Margaret Eleanor Atwood. Born November 18, 1939 in Ottawa, Canada. Although she did not attend school full-time until Grade 8 (due primarily to her father’s research in the field of forest entomology in the woods of Northern Quebec), she began writing at the age of six.
By sixteen, she knew that she wanted to be a writer. In 1961 she earned a B.A. from Victoria College in the University of Toronto in English with minors in philosophy and French. While in college she published poems and articles in the college literary journal.
After graduation, Atwood, in the most literal sense, self published a book of poetry entitled Double Persephone. She handset the book herself using a flat bed press and printed only 220 copies. (This makes my fangirl and book collecting sense tingle with the idea on weighing whether or not my first-born is a fair price for an original copy of this book.)
Later (1962) she obtained an M.A. from Harvard’s Radcliffe College after receiving the Woodrow Wilson Fellowship. She began studies at Harvard University after that but never completed her dissertation. Since 1965 Atwood has taught at numerous universities throughout Canada and the United States.
At 74, Atwood is one of the most tech-savvy authors around. Her Twitter account has over 470,000 followers and she uses it on a regular basis. She’s a Goodreads author and is currently working on a serial novel (kind of like The Green Mile by Stephen King) that’s being published only in eBook format.
To date, she’s written 14 novels, 10 short story collections, 20 volumes of poetry, 7 children’s books, 10 non-fiction books. Additionally, she has written television scripts and librettos. Her awards are too numerous to mention, but she’s been short-listed for the Booker Prize five times and won in 2000 for The Blind Assassin. Far and away, she’s best known for her novels. Let’s talk about them!
Atwood’s best known novel is probably The Handmaid’s Tale. In my own observation it seems to bounce back and forth between required reading for high school students to the banned books list, she’s probably making a fortune from school libraries continually having to re-buy it. That’s okay. I love that book, and indeed it was my first introduction to Atwood.
What’s this seminal piece of literature about? It’s the story of a near-future dystopia, ravaged by toxins causing the birthrate (and number of fertile women) to plunge. A fanatical, repressive theocracy forces those fertile women into childbearing against their will and forces all women into a terrible caste system. It’s a fabulous piece of dystopian literature and was my very first Margaret Atwood.
So, I once had a friend looking for a new book to read, I said “ZOMG. Go get a Margaret Atwood!” He responded, “I’m not really into feminist literature.” This is a common misperception about Atwood, while she most definitely writes some literature with heavily feminist undertones (Surfacing, The Handmaid’s Tale, and The Penelopiad, to name a few) she’s written a great deal on other issues as well. The MaddAddam Trilogy is a magnificent work of speculative fiction concerning itself with science outpacing man’s morality, the rise of the corporation state, and environmentalism. Atwood owns the genre of speculative fiction and definitely shouldn’t be discounted as ‘merely’ a feminist author.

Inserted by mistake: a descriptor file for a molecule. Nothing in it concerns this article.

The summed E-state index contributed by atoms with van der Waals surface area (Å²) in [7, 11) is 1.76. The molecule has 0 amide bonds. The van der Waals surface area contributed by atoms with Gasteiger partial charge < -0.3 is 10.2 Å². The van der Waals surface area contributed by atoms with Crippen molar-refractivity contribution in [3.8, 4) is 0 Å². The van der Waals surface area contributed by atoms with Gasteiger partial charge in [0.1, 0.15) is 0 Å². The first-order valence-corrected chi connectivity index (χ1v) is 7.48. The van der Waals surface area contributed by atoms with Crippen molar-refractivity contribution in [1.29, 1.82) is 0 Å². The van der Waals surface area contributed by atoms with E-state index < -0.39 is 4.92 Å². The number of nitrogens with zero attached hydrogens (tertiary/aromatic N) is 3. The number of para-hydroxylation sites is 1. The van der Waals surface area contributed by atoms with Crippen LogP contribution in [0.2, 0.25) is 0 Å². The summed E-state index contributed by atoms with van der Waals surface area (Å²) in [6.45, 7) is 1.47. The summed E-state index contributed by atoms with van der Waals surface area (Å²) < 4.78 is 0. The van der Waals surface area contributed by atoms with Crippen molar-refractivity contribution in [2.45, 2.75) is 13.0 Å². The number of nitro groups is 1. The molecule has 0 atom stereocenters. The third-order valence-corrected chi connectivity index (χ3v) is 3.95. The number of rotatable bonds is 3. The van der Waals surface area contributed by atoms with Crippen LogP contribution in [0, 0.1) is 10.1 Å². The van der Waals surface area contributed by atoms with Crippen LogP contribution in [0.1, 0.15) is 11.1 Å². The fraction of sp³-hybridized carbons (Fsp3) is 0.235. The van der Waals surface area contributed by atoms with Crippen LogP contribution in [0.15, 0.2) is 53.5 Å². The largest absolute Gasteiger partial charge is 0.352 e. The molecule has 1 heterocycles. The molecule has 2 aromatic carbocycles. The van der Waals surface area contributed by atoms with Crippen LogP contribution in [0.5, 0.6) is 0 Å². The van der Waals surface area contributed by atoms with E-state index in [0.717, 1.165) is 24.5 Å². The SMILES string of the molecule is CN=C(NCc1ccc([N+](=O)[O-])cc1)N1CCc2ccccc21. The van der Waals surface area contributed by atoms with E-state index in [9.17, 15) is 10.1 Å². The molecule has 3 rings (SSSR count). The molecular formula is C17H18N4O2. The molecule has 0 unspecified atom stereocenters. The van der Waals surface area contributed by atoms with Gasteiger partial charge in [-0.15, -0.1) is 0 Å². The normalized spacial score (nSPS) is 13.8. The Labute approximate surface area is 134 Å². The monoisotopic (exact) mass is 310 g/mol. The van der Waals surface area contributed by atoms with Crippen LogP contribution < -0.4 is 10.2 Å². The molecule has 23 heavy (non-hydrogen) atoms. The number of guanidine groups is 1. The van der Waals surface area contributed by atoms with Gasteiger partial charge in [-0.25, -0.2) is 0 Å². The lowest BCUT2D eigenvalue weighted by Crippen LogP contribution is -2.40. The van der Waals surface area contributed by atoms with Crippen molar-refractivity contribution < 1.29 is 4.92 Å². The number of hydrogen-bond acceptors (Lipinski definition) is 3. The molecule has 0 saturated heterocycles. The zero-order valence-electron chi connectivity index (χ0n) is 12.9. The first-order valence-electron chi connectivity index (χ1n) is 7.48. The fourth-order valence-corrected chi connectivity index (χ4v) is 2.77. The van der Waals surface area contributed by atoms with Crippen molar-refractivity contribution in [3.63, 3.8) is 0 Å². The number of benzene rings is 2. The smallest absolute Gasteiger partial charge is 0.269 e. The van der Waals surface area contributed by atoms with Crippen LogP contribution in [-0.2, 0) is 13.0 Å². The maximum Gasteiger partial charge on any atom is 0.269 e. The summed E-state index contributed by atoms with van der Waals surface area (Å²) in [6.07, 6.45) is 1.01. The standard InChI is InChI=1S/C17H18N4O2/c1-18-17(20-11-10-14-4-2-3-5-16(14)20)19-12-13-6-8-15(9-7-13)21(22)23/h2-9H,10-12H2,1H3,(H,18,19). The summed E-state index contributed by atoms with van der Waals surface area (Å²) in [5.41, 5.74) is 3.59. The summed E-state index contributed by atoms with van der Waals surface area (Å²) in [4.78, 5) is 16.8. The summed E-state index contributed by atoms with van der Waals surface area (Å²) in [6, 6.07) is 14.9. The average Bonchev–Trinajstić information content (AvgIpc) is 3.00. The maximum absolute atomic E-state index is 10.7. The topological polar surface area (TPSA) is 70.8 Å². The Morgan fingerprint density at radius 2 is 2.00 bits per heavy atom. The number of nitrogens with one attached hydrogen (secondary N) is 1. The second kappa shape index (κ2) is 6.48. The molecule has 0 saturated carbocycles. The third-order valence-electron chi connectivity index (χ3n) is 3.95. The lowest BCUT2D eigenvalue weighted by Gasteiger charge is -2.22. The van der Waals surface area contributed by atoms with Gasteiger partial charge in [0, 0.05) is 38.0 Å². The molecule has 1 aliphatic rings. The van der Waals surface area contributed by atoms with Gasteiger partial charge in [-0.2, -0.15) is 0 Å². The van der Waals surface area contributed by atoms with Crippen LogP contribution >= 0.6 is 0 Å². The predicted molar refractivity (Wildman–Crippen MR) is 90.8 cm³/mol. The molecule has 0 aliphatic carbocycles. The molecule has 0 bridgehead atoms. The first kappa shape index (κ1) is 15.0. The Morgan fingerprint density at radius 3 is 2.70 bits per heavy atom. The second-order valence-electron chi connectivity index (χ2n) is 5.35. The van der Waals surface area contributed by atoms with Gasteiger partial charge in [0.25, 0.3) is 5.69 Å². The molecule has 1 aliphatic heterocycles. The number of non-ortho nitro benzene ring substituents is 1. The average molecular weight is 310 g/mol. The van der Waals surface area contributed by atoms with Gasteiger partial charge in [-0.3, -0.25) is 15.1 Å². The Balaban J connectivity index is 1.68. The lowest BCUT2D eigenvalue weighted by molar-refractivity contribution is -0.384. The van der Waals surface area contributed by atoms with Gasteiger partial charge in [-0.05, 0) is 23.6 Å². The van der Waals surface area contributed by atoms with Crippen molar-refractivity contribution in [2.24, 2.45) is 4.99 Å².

But now you’re thinking, “But April, I don’t like dystopias or speculative fiction, what could there be for me?” Super! I sense you might be more of a historical fiction reader, perhaps? Meet Alias Grace, a fictional account of a true story of the murders of a landed gentleman and his housekeeper in 1843. In the mood for a retelling of Greek myth? The Penelopiad will satisfy that itch, it’s a retelling of The Odyssey from the point of view of Penelope (Odysseus’s wife who he leaves behind to be badgered by suitors, thinking him dead.)
This article is far from comprehensive on the wonderful, magnificent, amazing Margaret Atwood. I hope this inspires you pick up something if you’ve never read her or read more if you have, I think I’m going to go out and get one of her poetry collections myself!
Margaret Atwood’s scope is vast and deep. She’s a magnificent writer and there is truly something for everyone. Don’t believe me? Book Riot made a convenient, easy to use flowchart! Pick your poison and start today!
So Readers, what’s your favorite piece by Margaret Atwood? Are there other female writers that you love?
Happy Women’s History Month!
Thanks to April from The Steadfast Reader for guest posting today!